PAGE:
When you are on a diet plan, the one thing, almost everyone – from your aunt to your neighbour, and your dietician – will recommend is to increase the intake of fibre. Fibre can have a powerful effect on the body’s metabolism. It can magically transform food into something that helps you stay nourished and healthy, and eliminate the potential risk of developing cancer, type 2 diabetes, cardiovascular diseases or obesity. And personally, since I have always suffered from constipation, fibre has been an easy aid and a must-have.
In spite of this, most Australians (even the weight conscious ones) do not consume the right amount of fibre. It is my opinion that not enough light has been shed on the details like, – which specific type of fibre can help you lose weight? (because not all types do). And, what general guidelines should be followed to make this process more effective? For this reason, in this article, I aim to explore the benefits of fibre, along with the particular role it plays in weight management, and the best ways to successfully and immediately apply this information to your health plan.
What is fibre?
Fibre is primarily carbohydrate, including the indigestible parts of plants, which pass relatively unchanged through our stomachs and intestines. Fibre is found in cereals, vegetables and fruits. They may be classified as soluble or insoluble, depending on whether they dissolve in liquids. It is the soluble fibre that can help you lose weight.
Tip: Adults should consume no lower than 25 to 30 grams of fibre, daily.
The digestive system is lined with muscles that are designed to massage the food along, using a process called peristalsis. As the soluble fibre passes through, it soaks up water like a sponge. And this mass gets massaged through the gut as peristalsis happens, in effect cleansing the tract.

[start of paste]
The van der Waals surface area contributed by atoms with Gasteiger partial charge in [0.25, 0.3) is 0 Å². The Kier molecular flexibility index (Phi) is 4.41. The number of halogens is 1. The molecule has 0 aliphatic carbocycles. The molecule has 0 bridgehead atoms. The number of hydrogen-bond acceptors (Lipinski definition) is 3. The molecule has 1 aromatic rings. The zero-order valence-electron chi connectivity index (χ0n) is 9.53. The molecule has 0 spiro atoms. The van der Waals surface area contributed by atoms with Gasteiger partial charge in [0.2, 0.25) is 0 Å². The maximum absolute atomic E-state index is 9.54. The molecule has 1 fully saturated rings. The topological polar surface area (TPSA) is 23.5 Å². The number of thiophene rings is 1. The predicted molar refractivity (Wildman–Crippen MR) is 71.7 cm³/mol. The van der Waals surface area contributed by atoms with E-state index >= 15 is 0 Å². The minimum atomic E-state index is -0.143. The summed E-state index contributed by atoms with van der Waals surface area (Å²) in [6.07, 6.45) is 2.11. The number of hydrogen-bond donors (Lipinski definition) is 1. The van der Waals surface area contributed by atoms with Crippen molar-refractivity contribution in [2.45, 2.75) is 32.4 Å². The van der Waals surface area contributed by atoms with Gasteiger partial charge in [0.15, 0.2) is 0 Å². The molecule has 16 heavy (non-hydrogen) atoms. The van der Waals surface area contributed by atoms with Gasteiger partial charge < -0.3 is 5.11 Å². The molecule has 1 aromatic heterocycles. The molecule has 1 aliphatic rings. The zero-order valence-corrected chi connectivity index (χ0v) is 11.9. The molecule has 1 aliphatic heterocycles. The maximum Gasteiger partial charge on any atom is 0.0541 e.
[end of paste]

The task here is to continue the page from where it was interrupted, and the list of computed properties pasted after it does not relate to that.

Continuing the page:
Some good sources of soluble fibre include vegetables, fruits, seed husks, flaxseed, barley, oat bran, dried beans, lentils, peas, soy milk and soy products. It is the pectins, gums and mucilage, found in these sources that are considered soluble fibre. They help in lowering LDL or bad cholesterol levels in the body, along with supporting a number of other positive outcomes:
The human gut, especially the large intestine is home to over 100 trillion bacteria. The different types of bacteria here play their roles in different aspects of health, including – weight management, immunity, blood sugar control, and even brain function. When soluble fibre reaches the large bowel, it is subject to breakdown by the bacteria present there. This is known as a prebiotic effect. The fermentation of fibre results in the production of short-chain fatty acids, (particularly butyrate, a substance which maintains the bowel lining). These fatty acids are also absorbed into the bloodstream and may play a role in lowering blood cholesterol levels.
Resistant Starch too behaves in a manner similar to soluble fibre.
Tip: It is best to get your fill of fibre from natural food (use supplements when necessary).
The short-chain fatty acids produced by the bacteria of the gut are also fed to the colon. This is known to reduce inflammatory disorders, possibly through their effect on the hormone – leptin. Studies have indicated that inflammation may be a leading cause of obesity.
High-fibre food tends to have a lower calorie concentration. This means that it provides fewer kilojoules of energy per gram of food. As a result, a person on a high-fibre diet can consume the same amount of food, and gain fewer calories.
This, in turn, leads to another advantage. Since soluble fibre produces fewer calories, there is a serious reduction in the rise of blood glucose after eating. Therefore, there is reduced demand for insulin. This is important for people at risk of obesity and those suffering from diabetes.
Tip: Read the food labels. Lignin and resistant starch are detected by the official AOAC method for measurement of fibre and reported as such on food labels.
Often the consumption of fibre makes us feel satiated or ‘full’ and we continue to eat less. It is the viscous soluble fibres such as psyllium, β-glucans, glucomannan and guar gum, that thicken and form a gel-like substance. Due to its viscosity, this substance remains in the gut, creating a sense of ‘fullness’ for prolonged durations.
As a health coach, I can say this with confidence, that reaching your target of 30 grams of daily fibre intake is not far-fetched. In fact, simple considerations such as – adding vegetables to your meals, snacking on organic dried fruits and nuts, switching to brown rice, multigrain bread and wholemeal crackers, and focusing on homemade muesli or granola and oats for breakfast – can do the trick.
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